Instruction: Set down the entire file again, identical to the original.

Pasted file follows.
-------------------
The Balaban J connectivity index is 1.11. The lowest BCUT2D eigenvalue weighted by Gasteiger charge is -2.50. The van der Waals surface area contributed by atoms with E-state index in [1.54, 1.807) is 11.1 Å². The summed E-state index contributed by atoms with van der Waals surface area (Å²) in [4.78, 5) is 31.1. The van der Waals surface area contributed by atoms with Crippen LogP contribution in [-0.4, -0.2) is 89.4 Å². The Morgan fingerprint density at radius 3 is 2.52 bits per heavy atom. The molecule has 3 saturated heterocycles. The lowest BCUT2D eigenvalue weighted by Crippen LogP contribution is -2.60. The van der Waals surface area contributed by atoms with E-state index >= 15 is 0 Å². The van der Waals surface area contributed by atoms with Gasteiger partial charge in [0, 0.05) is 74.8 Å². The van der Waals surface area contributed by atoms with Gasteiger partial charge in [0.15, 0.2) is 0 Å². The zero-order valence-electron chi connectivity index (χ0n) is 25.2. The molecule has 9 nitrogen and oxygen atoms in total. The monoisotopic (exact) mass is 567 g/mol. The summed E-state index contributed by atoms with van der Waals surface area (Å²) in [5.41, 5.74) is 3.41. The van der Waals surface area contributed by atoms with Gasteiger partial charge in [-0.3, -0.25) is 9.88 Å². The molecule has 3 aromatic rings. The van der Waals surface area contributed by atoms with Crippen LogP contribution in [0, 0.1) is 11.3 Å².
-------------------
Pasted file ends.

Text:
The Balaban J connectivity index is 1.11. The lowest BCUT2D eigenvalue weighted by Gasteiger charge is -2.50. The van der Waals surface area contributed by atoms with E-state index in [1.54, 1.807) is 11.1 Å². The summed E-state index contributed by atoms with van der Waals surface area (Å²) in [4.78, 5) is 31.1. The van der Waals surface area contributed by atoms with Crippen LogP contribution in [-0.4, -0.2) is 89.4 Å². The Morgan fingerprint density at radius 3 is 2.52 bits per heavy atom. The molecule has 3 saturated heterocycles. The lowest BCUT2D eigenvalue weighted by Crippen LogP contribution is -2.60. The van der Waals surface area contributed by atoms with E-state index >= 15 is 0 Å². The van der Waals surface area contributed by atoms with Gasteiger partial charge in [0, 0.05) is 74.8 Å². The van der Waals surface area contributed by atoms with Gasteiger partial charge in [0.15, 0.2) is 0 Å². The zero-order valence-electron chi connectivity index (χ0n) is 25.2. The molecule has 9 nitrogen and oxygen atoms in total. The monoisotopic (exact) mass is 567 g/mol. The summed E-state index contributed by atoms with van der Waals surface area (Å²) in [5.41, 5.74) is 3.41. The van der Waals surface area contributed by atoms with Gasteiger partial charge in [-0.3, -0.25) is 9.88 Å². The molecule has 3 aromatic rings. The van der Waals surface area contributed by atoms with Crippen LogP contribution in [0, 0.1) is 11.3 Å².